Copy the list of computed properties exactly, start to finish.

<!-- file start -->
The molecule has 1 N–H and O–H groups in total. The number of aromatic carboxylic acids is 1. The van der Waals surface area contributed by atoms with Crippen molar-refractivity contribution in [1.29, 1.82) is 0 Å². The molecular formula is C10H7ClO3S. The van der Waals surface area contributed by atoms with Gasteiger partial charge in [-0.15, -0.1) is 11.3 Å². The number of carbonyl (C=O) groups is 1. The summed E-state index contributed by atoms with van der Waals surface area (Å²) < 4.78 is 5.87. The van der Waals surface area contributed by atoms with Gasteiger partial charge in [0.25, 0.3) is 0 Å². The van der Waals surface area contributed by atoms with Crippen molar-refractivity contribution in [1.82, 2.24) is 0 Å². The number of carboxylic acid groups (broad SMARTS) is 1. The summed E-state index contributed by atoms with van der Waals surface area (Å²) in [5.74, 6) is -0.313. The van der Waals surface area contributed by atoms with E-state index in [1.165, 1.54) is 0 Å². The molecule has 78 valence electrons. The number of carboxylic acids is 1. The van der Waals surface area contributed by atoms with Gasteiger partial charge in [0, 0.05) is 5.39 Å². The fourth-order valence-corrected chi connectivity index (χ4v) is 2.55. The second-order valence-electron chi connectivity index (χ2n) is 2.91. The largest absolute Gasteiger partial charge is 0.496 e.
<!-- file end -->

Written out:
The molecule has 1 N–H and O–H groups in total. The number of aromatic carboxylic acids is 1. The van der Waals surface area contributed by atoms with Crippen molar-refractivity contribution in [1.29, 1.82) is 0 Å². The molecular formula is C10H7ClO3S. The van der Waals surface area contributed by atoms with Gasteiger partial charge in [-0.15, -0.1) is 11.3 Å². The number of carbonyl (C=O) groups is 1. The summed E-state index contributed by atoms with van der Waals surface area (Å²) < 4.78 is 5.87. The van der Waals surface area contributed by atoms with Gasteiger partial charge in [0.25, 0.3) is 0 Å². The van der Waals surface area contributed by atoms with Crippen molar-refractivity contribution in [1.82, 2.24) is 0 Å². The number of carboxylic acid groups (broad SMARTS) is 1. The summed E-state index contributed by atoms with van der Waals surface area (Å²) in [5.74, 6) is -0.313. The van der Waals surface area contributed by atoms with E-state index in [1.165, 1.54) is 0 Å². The molecule has 78 valence electrons. The number of carboxylic acids is 1. The van der Waals surface area contributed by atoms with Gasteiger partial charge in [0, 0.05) is 5.39 Å². The fourth-order valence-corrected chi connectivity index (χ4v) is 2.55. The second-order valence-electron chi connectivity index (χ2n) is 2.91. The largest absolute Gasteiger partial charge is 0.496 e.